Federal Litigation Update: The Eleventh Circuit Clarifies When Expert Reports are Required by Fed. R. Civ. P. 26(a)(2)(B).

Aug 30, 2023   
Print Friendly, PDF & Email

On August 4, 2023, in Cedant v. United States, No. 21-12661, –F.4th–, 2023 WL 4986402 (11th Cir. August 4, 2023), the Eleventh Circuit clarified who must provide expert reports under Fed. R. Civ. P. 26(a)(2)(B). More specifically, the Court clarified what it means to be “retained or specially employed to provide expert testimony” under Rule 26(a)(2)(B).

1. A primer on expert reports and disclosures under Rule 26.  

Federal Rule of Civil Procedure 26 provides the rules for disclosures during civil litigation and the general provisions governing discovery.

Rule 26(a)(2) provides for disclosures related to expert testimony. Under 26(a)(2)(B), “if the witness is one retained or specially employed to provide expert testimony in the case…,” then the expert must provide a written report containing the information required at 26(a)(2)(B)(i)-(vi). This written report must contain: (i) a complete statement of all opinions the witness will express and the basis and reasons for them; (ii) the facts or data considered by the witness in forming them; (iii) any exhibits that will be used to summarize or support them; (iv) the witness’s qualifications, including a list of all publications authored in the previous 10 years; (v) a list of all other cases in which, during the previous 4 years, the witness testified as an expert at trial or by deposition; and (vi) a statement of the compensation to be paid for the study and testimony in the case.

If the witness is not required to provide a report under 26(a)(2)(B), then 26(a)(2)(C) merely requires that the expert disclosure state: (i) the subject matter on which the witness is expected to present evidence under Fed. R. Evid. 702, 703, or 705; and (ii) a summary of the facts and opinions to which the witness is expected to testify.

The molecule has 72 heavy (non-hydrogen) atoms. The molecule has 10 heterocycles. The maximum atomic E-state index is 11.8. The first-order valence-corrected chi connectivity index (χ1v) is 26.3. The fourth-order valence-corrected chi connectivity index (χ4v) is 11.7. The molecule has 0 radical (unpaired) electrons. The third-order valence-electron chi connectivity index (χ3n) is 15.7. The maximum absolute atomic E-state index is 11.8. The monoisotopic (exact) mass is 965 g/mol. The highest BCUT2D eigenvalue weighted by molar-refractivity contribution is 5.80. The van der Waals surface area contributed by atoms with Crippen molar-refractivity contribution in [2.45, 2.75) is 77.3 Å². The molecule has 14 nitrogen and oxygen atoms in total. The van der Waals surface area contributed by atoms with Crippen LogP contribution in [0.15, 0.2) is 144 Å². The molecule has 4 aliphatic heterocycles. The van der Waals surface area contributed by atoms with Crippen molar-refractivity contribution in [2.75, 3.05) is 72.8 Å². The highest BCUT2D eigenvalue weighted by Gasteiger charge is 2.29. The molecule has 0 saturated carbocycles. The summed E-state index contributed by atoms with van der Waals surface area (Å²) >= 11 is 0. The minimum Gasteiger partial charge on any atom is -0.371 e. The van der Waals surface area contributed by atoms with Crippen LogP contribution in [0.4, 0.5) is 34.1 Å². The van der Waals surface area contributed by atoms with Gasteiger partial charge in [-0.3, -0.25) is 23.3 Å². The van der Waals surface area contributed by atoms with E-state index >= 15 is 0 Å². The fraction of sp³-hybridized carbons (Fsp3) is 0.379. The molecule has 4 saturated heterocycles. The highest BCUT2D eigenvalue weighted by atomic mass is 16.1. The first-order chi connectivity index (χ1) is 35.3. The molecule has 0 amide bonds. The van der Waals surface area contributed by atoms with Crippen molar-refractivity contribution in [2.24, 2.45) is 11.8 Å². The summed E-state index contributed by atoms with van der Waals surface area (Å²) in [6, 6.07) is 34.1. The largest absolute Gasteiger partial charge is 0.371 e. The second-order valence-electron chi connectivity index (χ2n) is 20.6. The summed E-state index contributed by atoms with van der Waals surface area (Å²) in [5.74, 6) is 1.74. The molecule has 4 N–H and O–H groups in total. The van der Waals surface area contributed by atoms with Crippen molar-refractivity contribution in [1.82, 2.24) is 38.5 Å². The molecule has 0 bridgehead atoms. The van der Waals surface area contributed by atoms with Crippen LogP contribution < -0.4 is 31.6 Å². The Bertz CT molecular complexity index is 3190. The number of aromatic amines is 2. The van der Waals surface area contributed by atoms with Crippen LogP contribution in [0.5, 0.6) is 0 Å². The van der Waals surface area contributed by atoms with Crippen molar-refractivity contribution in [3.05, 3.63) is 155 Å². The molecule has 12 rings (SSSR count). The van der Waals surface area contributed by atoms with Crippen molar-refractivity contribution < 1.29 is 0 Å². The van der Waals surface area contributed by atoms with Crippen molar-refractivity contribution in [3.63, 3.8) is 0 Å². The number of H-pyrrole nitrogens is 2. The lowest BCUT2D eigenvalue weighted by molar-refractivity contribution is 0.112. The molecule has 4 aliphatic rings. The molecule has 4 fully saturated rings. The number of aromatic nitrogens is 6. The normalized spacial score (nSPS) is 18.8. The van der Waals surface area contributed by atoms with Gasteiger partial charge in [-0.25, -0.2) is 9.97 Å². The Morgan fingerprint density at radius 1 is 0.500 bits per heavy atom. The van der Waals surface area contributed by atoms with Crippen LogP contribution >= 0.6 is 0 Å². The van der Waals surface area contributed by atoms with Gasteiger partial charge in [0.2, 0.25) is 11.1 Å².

As the Eleventh Circuit explained, the differences between these disclosures and reports are significant. “For one, a Rule 26(a)(2)(B) written report must be ‘prepared and signed’ by an expert, while a Rule 26(a)(2)(C) disclosure may be submitted by a party on behalf of its expert.” Cedant, 2023 WL 4986402 at *4. Additionally, “because written reports must include the ‘basis and reasons’ for ‘all opinions’ offered by the expert, plus the ‘facts or data considered by the witness,’ they are often sprawling compared to the short summary of opinions required in a Rule 26(a)(2)(C) disclosure.” Id.

2. Cedant clarifies what it means to be “retained” under Rule 26(a)(2)(B) such that an expert report is required.

Cedant involved whether treating physicians who were first hired by their patients to treat rather than to testify are required to provide a report under Rule 26(a)(2)(B). In finding that no report was required, the Eleventh Circuit explained that the term “retained” does not simply mean paying a witness in exchange for expert testimony. Such a “hyper-literalist approach…would render Rule 26(a)(2)(C) a virtual nullity….” Cedant, 2023 WL 4986402 at *5.